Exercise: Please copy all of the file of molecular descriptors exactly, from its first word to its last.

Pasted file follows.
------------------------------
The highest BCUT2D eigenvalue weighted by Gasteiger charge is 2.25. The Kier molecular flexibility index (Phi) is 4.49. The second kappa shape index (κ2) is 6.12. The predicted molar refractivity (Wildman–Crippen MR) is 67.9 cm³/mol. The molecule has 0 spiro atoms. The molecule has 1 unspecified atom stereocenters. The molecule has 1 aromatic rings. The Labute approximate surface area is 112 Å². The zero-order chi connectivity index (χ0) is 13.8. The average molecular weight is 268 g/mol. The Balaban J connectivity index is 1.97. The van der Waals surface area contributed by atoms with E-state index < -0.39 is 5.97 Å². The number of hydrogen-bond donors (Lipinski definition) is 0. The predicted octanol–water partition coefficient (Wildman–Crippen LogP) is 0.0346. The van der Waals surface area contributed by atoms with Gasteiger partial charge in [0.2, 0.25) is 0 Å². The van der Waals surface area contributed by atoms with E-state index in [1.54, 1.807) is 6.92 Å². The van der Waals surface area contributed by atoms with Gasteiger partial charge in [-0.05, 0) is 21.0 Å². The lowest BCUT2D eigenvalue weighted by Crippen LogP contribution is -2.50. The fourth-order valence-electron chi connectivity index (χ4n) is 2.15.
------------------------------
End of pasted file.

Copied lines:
The highest BCUT2D eigenvalue weighted by Gasteiger charge is 2.25. The Kier molecular flexibility index (Phi) is 4.49. The second kappa shape index (κ2) is 6.12. The predicted molar refractivity (Wildman–Crippen MR) is 67.9 cm³/mol. The molecule has 0 spiro atoms. The molecule has 1 unspecified atom stereocenters. The molecule has 1 aromatic rings. The Labute approximate surface area is 112 Å². The zero-order chi connectivity index (χ0) is 13.8. The average molecular weight is 268 g/mol. The Balaban J connectivity index is 1.97. The van der Waals surface area contributed by atoms with E-state index < -0.39 is 5.97 Å². The number of hydrogen-bond donors (Lipinski definition) is 0. The predicted octanol–water partition coefficient (Wildman–Crippen LogP) is 0.0346. The van der Waals surface area contributed by atoms with Gasteiger partial charge in [0.2, 0.25) is 0 Å². The van der Waals surface area contributed by atoms with E-state index in [1.54, 1.807) is 6.92 Å². The van der Waals surface area contributed by atoms with Gasteiger partial charge in [-0.05, 0) is 21.0 Å². The lowest BCUT2D eigenvalue weighted by Crippen LogP contribution is -2.50. The fourth-order valence-electron chi connectivity index (χ4n) is 2.15.